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Minutes of a meeting held at the Highlander Club in Grahamstown At 10h00 on Wednesday 4 March 2009


Representing the Probus Clubs of the Eastern Cape – 19 Delegates from 10 Probus Clubs (see detailed list of delegates attached) Representing the Probus Association of the Western Cape (PAWC) – Derek Erickson – Vice chairperson & Mike Underwood – Secretary 1. WELCOME & APOLOGIES FOR ABSENCE Derek Erickson (DE hereinafter), on behalf of the PAWC, warmly welcomed the delegates & thanked them for their attendance. Apologies for absence had been received from the Graaf-Reinet, Queenstown & Western Suburbs Probus Clubs. 2. ELECTION OF MEETING CHAIRPERSON & MINUTE SECRETARY DE was proposed, seconded & elected unopposed as Chairperson & Mike Underwood (MU hereinafter) volunteered to act as Minute Secretary. 3. THE ROTARY – PROBUS RELATIONSHIP MU explained the establishment of Probus in Southern Africa & the original relationship of Rotary, the five regions, the SA Probus Council, Regional Probus Associations, Rotary appointed Probus Coordinators & Probus Clubs. The link between the Council & the clubs was intended to be through a regional association or the Probus coordinator. Since the Eastern Cape clubs had neither an association or a coordinator, it had no joint permanant representative on the Council & it was to try & overcome this problem that the meeting had been called. The matter was further complicated by the fact that in 2002, the District Governors of Rotary in Southern Africa had declared that Rotary had “no jurisdiction” over Probus. This made it anomalous that Rotary clubs were being called upon to sponsor new Probus Clubs & the Standard Constitution for Probus Clubs has been amended accordingly. New Probus Clubs can sponsored by existing Probus Clubs but where there are no existing Probus Clubs, a Rotary Club can still sponsor a new Probus Club if it so wishes.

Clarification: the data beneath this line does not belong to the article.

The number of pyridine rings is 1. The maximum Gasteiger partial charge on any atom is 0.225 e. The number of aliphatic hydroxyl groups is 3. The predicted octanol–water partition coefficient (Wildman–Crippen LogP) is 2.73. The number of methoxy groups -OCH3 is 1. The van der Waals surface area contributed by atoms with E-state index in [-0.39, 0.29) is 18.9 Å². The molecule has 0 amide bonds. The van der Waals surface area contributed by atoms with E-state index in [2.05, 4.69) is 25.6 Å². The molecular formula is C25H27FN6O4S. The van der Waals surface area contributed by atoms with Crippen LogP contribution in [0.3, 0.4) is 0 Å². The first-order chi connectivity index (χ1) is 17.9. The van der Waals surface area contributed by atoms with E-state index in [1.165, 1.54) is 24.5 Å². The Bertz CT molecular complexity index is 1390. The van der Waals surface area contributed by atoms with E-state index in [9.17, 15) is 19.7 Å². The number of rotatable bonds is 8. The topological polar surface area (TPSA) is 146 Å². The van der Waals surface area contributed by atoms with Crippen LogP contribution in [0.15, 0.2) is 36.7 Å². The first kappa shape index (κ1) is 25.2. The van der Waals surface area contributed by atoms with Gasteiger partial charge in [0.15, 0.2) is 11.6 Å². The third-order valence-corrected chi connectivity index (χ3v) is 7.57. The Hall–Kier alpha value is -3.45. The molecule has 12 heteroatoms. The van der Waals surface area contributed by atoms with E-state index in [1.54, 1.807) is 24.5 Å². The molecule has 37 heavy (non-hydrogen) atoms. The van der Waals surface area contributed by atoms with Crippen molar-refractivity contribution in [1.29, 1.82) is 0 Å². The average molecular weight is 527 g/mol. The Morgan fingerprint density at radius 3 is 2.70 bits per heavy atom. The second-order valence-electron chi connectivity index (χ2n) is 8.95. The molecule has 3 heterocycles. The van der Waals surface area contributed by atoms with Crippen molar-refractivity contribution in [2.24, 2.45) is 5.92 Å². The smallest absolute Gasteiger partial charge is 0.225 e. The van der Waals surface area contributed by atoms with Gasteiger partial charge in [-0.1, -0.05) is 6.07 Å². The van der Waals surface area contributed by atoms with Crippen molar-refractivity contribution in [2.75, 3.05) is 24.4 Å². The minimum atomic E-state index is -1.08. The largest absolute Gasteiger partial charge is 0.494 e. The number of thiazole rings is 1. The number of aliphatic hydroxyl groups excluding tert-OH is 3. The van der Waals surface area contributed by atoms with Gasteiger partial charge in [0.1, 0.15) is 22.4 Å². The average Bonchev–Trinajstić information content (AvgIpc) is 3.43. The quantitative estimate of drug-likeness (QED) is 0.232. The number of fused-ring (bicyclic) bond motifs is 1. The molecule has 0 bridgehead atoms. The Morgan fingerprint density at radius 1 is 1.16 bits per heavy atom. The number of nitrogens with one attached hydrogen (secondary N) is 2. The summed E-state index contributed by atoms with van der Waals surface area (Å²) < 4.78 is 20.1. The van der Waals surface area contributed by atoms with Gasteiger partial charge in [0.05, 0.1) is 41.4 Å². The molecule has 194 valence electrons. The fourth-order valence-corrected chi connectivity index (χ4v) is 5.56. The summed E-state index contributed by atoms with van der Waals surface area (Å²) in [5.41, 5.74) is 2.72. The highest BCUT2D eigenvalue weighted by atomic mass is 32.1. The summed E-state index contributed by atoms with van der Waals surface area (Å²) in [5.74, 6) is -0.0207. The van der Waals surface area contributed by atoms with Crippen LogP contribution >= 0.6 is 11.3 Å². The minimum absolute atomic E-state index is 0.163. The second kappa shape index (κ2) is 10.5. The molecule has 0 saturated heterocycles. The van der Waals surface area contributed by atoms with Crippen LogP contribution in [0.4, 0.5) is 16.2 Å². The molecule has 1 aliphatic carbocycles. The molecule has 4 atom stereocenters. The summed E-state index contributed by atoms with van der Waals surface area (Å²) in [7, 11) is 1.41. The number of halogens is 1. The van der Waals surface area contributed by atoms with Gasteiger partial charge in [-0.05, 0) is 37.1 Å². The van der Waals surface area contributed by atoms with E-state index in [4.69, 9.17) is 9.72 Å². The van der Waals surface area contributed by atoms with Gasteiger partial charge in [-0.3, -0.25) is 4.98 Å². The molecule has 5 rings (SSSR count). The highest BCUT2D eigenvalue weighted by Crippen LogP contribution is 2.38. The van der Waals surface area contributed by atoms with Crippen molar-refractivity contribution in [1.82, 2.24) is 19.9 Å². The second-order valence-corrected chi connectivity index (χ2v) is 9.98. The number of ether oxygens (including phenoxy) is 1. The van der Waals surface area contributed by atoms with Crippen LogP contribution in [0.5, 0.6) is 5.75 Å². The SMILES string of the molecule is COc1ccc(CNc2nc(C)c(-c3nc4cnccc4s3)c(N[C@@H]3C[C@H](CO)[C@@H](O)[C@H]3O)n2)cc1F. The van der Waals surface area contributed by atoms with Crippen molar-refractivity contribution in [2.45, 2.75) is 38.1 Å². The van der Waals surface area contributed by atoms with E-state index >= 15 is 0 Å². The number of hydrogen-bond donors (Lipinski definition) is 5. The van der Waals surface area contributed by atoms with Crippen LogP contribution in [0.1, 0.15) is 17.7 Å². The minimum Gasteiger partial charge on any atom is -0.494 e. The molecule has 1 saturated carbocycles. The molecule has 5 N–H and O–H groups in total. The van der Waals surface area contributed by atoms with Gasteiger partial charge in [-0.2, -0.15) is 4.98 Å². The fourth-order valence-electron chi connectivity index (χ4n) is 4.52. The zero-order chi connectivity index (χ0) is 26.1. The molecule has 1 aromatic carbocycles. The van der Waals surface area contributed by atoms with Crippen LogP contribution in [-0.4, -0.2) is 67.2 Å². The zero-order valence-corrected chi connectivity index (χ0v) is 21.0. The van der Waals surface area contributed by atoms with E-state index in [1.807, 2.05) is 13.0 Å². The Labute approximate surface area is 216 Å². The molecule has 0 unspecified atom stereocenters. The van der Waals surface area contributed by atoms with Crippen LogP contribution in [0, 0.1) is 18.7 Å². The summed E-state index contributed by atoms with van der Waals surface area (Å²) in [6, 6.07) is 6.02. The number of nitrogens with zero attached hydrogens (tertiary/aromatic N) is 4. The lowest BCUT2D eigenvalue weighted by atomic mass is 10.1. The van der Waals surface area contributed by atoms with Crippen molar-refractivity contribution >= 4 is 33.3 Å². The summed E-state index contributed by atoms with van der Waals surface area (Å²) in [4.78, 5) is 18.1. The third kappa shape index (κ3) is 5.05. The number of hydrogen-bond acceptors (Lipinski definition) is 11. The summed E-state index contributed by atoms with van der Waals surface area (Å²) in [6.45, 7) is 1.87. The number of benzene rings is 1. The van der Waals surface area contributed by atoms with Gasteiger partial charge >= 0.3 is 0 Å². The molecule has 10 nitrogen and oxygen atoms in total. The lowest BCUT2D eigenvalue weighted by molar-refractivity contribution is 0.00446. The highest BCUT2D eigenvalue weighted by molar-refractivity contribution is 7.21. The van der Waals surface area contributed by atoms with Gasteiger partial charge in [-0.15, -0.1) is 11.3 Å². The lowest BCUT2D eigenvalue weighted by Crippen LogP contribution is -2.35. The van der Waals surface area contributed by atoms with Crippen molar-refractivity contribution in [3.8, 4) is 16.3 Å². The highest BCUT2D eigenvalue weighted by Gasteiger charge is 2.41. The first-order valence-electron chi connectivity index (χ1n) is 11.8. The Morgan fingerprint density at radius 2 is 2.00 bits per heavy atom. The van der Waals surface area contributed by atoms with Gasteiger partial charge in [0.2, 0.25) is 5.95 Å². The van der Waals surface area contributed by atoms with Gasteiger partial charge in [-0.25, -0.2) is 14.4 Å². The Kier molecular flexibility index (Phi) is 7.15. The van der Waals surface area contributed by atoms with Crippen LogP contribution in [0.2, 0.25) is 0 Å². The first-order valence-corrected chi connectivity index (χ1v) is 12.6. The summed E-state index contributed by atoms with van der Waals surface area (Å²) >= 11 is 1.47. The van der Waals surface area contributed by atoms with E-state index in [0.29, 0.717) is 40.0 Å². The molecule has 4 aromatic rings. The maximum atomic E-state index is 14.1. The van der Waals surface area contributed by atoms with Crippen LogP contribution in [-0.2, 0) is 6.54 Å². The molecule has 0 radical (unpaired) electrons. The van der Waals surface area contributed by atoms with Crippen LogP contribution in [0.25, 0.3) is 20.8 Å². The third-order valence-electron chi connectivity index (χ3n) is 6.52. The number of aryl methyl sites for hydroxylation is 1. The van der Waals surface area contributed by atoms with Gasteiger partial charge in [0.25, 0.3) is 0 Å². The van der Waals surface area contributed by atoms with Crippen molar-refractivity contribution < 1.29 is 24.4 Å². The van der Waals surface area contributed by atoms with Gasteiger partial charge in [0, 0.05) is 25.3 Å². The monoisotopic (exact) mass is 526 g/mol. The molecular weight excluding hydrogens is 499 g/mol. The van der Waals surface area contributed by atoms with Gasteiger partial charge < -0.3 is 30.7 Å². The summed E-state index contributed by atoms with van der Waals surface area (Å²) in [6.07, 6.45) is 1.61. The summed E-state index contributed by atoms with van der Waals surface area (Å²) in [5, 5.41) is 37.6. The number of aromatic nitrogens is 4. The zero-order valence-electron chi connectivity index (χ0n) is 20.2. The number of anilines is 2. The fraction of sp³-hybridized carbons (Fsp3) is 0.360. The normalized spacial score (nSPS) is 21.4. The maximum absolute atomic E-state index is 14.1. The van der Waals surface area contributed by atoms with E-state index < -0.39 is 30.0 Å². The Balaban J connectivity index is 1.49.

MU likened the current relationship to an “amicable separation” rather a total “divorce”. Probus Clubs could establishment any sort of relationship they liked with their local Rotary Clubs. 4. THE STRENGTH OF PROBUS IN THE EASTERN CAPE Delegates from each club were invited to talk about their clubs. Arcadia - 50+ strong. Going well but experiencing some recruitment problems. No relationship with Rotary. Initially felt that they did not want an “association” Boardwalk – Very strong. No problem with recruitment. Well lead & administered. They too felt initially felt that they did not want to be part of an “association” but felt that they should attend the meeting & listen. Diaz – Strong club; men only; ladies have own clubs. Swallows amongst membership. Interclub activities with Kowie Club. A little isolated – have trouble finding speakers. Dolphin – a mixed club but no male members. Had become an ‘old ladies’ club’ & found it impossible to recruit men. East London – club collapsing. Is there a place for Probus clubs in inner city centres which are in “decay”? Arcadia & Boardwalk suggested looking at the possible formation of a new club in the suburbs of East London. Grahamstown – A mixed Club where the ladies outnumber the men 2 to 1. No real problems. No relationship with Rotary. Hogsback – a recently formed mixed club which encourages “couples” only recruitment but “singles” are not barred. Sponsored by the Arcadia Rotary Club which whom they have an excellent relationship. Kowie – men only with 70 membership limit & a waiting list. Speakers no problem. Loose relationship with local Rotary Club. Originally not very enthusiastic about “association” proposal. Port Elizabeth - 50 strong mens’ club with a waiting list of 30. No lunch – just tea & biscuits. Outings every month with partners. No relationship with Rotary. Club members are “not very enthusiastic about an association”. PE clubs exchange newsletters. Port Elizabeth South – Very poorly – only 7 members at the previous day’s meeting. They think a change of meeting venue might revitalize the club.